The fact of the matter is, properly understood, Christian teaching and practice – dogmata and kerygmata – are obscure, and arcane. They are not easily understood even by us Christians ourselves, let alone by “outsiders” who make no attempt to live, and have no interest in living, the Christian form of life. And this is part of the meaning of the entrance rite at the mass. During the introit the sacred ministers walk through the nave of the church and enter the sanctuary, the holy place, passing through a narrow gate in the altar rail. This passage is even more dramatic in Orthodox churches, where in place of an altar rail there is an iconostasis – an actual wall separating the sanctuary from the nave – as also in Western medieval churches where there is often a similar architectural feature called a “rood screen,” often made of stone, in which there is a narrow door and beyond which, barely visible to worshipers, lies the altar. Surmounting the screen there was traditionally a large crucifix. The principle cathedrals of England, Canterbury and York, both have beautiful examples of this.

During the introit, the entrance rites, the celebrant of the mass – a priest ordained form among the faithful – passes through the nave, and enters the sanctuary, through the narrow gate that separates the body of the church, the nave, from the holy place. This is an icon, a mystic remembering, a re-presentation, of the incarnation of our Lord, who was born among us in the world, who lived a human life, walking among us through the world, and on the cross opened and passed through the narrow gate separating humanity from the holy place of heaven, the eternal altar where the Son is eternally offered to and eternally received by God the Father.

The great 20th century Jesuit liturgical scholar, Joseph Jungmann, wrote of this iconography of the mass’s entrance rite:

When Christ on the Cross cried out His Consummatum est, few were the men who noticed it, fewer still the men who perceived that this phrase announced a turning-point for mankind, that this death opened into everlasting life gates through which, from that moment on, all the people’s of the earth would pass. Now, to meet the expectant longing of mankind, this great event is arrested and, through Christ’s institution, held fast for these coming generations so that they might be conscious witnesses of that event even in the latest centuries and amongst the remotest nations, and might look up to it in holy rapture. (“The Mass of the Roman Rite: Its Origins and Development,” p. 177)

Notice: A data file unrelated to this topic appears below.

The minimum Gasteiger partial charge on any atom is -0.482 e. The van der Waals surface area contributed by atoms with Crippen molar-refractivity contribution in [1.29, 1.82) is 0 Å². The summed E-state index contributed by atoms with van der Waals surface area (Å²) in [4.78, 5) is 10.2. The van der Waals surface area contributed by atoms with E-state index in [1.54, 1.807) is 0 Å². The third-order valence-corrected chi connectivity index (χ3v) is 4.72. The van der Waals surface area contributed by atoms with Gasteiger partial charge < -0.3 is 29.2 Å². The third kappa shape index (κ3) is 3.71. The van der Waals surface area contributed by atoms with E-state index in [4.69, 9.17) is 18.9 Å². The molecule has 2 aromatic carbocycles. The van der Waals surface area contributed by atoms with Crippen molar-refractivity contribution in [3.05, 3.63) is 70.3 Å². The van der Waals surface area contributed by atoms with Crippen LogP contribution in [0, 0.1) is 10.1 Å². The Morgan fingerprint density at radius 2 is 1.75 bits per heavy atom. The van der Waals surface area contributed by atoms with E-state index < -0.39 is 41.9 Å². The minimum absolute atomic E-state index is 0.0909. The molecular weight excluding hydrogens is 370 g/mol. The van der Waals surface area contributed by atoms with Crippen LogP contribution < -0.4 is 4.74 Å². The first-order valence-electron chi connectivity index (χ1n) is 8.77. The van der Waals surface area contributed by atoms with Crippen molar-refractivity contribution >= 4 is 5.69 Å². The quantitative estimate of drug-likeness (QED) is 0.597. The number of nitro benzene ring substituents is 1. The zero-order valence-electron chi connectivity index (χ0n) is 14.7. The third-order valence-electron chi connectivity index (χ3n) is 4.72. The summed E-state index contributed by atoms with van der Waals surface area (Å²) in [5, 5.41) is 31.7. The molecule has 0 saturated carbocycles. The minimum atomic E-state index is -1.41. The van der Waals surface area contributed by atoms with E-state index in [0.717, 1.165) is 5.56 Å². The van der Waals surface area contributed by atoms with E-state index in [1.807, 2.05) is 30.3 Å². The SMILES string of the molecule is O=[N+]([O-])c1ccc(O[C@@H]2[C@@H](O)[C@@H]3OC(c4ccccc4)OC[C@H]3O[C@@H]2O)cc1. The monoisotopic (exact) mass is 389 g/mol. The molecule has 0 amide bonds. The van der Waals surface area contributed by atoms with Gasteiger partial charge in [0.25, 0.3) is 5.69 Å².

That the faithful at mass sit on that side of the rail, looking at the holy place, sometimes further obscured by the smoke of incense, shows us and – more than just showing us – brings us into spiritual contact with the mystery of the our Lord’s incarnation and death. He has risen from the dead and ascended into heaven. By means of the cross and the sepulcher, he has made the grave a gateway, like the gate in the altar rail, through which we have access to the holy place. But it is only “by him, with him, and in him,” because Jesus alone among men has really risen from the dead, never to die again. And here we can see why Easter is our holiest day: because the central claim of Christianity, from the age of the Apostles until today, the claim that scandalizes the world, is that the Lord is risen indeed.

Lastly, I would like to say something about communion – in the sense of “community.” We are talking about this within the context of the mass: when, in the words of Scripture, we  are “gathered together to break bread” (cf. Acts 20.7). The Christian community – the COMMUNION – is essential to this project. You cannot approach the holy place alone. And here we can see why it is essential – why it is a “holy obligation” – to come to mass on Sundays. Because you cannot be saved alone. And salvation is nothing other than this approach to the sanctuary. Contrary to the blinkered assumptions of modern Americans, religion – real religion – is not something that can take place just in your mind, or just in your heart. Religion is NOT a private matter. It is not merely a matter of sincere belief. Much less is it a matter of having spiritual feelings. That has almost nothing to do with it. Our souls and our BODIES are destined for glory. That is what Christian salvation means – that and nothing else. We believe in the resurrection of the FLESH. And worshipping God on the golf course, or on the fishing pond, or in front of the television, or in your bed (Saint Mattress and All Pillows), is ENTIRELY INSUFFICIENT.

If you want your body to be saved, then you must bring your body to God’s altar in the company of these others, as well as in the invisible company of the angels with whom we sing. Salvation is a matter of bent knees and bowed heads, of finger tips touching the forehead, breast and shoulders – and of mouths open to sing, and not least to receive this sacrament that not only signifies our salvation, but is also the means ordained by God himself of our receiving it.

In the Name of the Father, and of the Son, and of the Holy Spirit. Amen.

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About Fr Will

Fr Will Brown is rector of Holy Cross Dallas